I want to make it absolutely clear that I don't blame her. It's not her fault that she had never had to deal with this issue before. It's not her fault that there was no policy in place. It's not her fault, because none of us really know what gender non-conformity means or how to handle it. I blame society. Nonetheless, it was an unpleasant experience for me. To use the terminology we were taught at this leadership conference: she was feeling anxiety because of a disruption in homeostasis, and her anxiety infected me.

She was very polite and I was polite too. I said "I want to thank you and the other conference organizers for setting up the questionnaire so that people could fill in their own gender." I am sincerely grateful for that, because if I'd been forced to select "male" or "female" things would have been even worse. She told me they had set it up that way on purpose because they wanted to be mindful and considerate of non-gender-conforming people. However,  it did occur to me after I'd gotten off the phone with her that, although they had set the form up that way, they obviously hadn't made any plan for what to do if someone actually took advantage of the opportunity they'd been given to list a non-standard gender. They had decided it was a good idea in theory. But in practice . . . they hadn't really come to terms with it.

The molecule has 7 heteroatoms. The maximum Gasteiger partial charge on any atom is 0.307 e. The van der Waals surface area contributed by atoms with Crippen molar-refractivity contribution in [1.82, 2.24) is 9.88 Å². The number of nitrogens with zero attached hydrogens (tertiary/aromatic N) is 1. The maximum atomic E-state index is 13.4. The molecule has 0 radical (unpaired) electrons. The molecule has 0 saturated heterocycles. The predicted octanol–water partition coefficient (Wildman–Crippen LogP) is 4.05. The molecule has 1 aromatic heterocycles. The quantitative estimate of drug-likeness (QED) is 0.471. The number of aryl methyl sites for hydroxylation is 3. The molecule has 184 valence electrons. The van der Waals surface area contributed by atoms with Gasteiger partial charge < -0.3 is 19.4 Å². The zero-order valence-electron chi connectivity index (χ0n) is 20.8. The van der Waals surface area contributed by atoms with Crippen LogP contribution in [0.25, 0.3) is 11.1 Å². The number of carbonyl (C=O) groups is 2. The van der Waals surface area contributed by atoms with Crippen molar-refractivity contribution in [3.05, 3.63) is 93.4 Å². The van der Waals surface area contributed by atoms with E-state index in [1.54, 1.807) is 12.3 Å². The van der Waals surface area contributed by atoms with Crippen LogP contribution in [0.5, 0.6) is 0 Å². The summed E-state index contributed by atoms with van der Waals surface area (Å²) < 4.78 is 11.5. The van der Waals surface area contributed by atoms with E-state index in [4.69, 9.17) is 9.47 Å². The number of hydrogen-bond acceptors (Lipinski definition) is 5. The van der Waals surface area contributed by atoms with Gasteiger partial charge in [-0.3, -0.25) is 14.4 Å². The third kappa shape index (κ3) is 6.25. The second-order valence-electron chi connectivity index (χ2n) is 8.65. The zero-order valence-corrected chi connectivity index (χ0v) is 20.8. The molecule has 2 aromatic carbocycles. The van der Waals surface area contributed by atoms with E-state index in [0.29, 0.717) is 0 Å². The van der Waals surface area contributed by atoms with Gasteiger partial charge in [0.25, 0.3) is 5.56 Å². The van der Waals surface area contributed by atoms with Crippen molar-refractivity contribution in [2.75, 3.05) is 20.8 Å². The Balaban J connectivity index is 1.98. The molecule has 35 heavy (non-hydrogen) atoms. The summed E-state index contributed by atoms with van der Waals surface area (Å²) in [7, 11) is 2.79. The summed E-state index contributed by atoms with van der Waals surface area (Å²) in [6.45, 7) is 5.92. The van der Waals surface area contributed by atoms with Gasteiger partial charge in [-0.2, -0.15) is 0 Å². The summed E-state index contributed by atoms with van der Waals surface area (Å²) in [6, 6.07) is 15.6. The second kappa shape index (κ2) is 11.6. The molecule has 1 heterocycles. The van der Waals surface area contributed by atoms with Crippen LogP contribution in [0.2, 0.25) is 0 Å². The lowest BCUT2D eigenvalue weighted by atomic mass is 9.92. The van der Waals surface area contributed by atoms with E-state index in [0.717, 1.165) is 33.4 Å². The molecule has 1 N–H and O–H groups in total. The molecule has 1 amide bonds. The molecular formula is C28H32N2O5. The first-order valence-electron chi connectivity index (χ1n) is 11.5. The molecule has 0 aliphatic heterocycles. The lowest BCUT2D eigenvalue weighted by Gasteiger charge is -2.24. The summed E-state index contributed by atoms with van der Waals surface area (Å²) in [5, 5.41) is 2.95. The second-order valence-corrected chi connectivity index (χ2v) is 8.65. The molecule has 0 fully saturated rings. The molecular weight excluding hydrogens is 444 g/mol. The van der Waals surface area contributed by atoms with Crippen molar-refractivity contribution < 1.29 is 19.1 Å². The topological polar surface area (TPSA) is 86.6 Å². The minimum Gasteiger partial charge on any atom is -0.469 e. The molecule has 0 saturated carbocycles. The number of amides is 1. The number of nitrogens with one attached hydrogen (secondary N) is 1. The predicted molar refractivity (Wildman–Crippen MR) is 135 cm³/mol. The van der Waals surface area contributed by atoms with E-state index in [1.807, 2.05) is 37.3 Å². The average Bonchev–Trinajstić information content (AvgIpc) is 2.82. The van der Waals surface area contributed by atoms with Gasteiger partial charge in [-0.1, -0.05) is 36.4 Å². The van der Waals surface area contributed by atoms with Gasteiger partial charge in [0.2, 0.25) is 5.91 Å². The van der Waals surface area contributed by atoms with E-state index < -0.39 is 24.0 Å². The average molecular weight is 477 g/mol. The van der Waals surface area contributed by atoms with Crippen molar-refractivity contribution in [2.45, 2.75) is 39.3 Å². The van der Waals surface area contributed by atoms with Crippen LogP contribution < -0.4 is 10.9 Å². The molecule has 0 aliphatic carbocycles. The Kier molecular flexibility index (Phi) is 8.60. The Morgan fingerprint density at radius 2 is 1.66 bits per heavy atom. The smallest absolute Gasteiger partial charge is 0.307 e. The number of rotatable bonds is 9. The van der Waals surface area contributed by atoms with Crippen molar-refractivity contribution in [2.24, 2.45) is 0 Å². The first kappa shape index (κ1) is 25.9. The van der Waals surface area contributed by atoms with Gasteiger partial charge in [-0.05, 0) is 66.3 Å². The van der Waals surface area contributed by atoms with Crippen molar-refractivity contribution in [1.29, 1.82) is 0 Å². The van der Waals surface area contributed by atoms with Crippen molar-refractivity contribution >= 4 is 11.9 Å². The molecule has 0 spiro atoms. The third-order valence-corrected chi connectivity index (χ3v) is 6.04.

She and I discussed the various options. In the interests of brevity I won't list them all - you can probably figure out what they were. We ended the conversation with her promising to find a solution. I closed my phone and then started freaking out. She had said that she didn't know where to put me. She had sounded kind of unsure about the whole situation. I had no idea what was going to happen.

The days went by and the time for the conference approached. I didn't hear back from her and I was scared to call her. In the most fearful part of my mind I fully expected to show up at the conference and be told, "Sorry, we don't have accommodations for you, you can't stay here. And I don't know how you're going to get back to the airport." You may think that sounds crazy. But discrimination and prejudice against trans people are still rampant in our society, even in Unitarian Universalist churches. And it wouldn't even take outright prejudice. Discomfort and fear of change cause many well-intentioned people to fail in their attempts to be inclusive. (Of course, my own insecurities about whether I was "qualified" to attend this Leadership Conference also came into play.)

The conference started on Sunday. On Saturday the thought occurred to me: "If they assign two men or two women to a room, then that assumes they have an even number of men and women. But sometimes they must have a person left over." That made me feel better. I was the person left over. I felt like I had a right to bring my transgender self to the conference after all. Although I didn't know if the person assigning bedrooms had thought of this.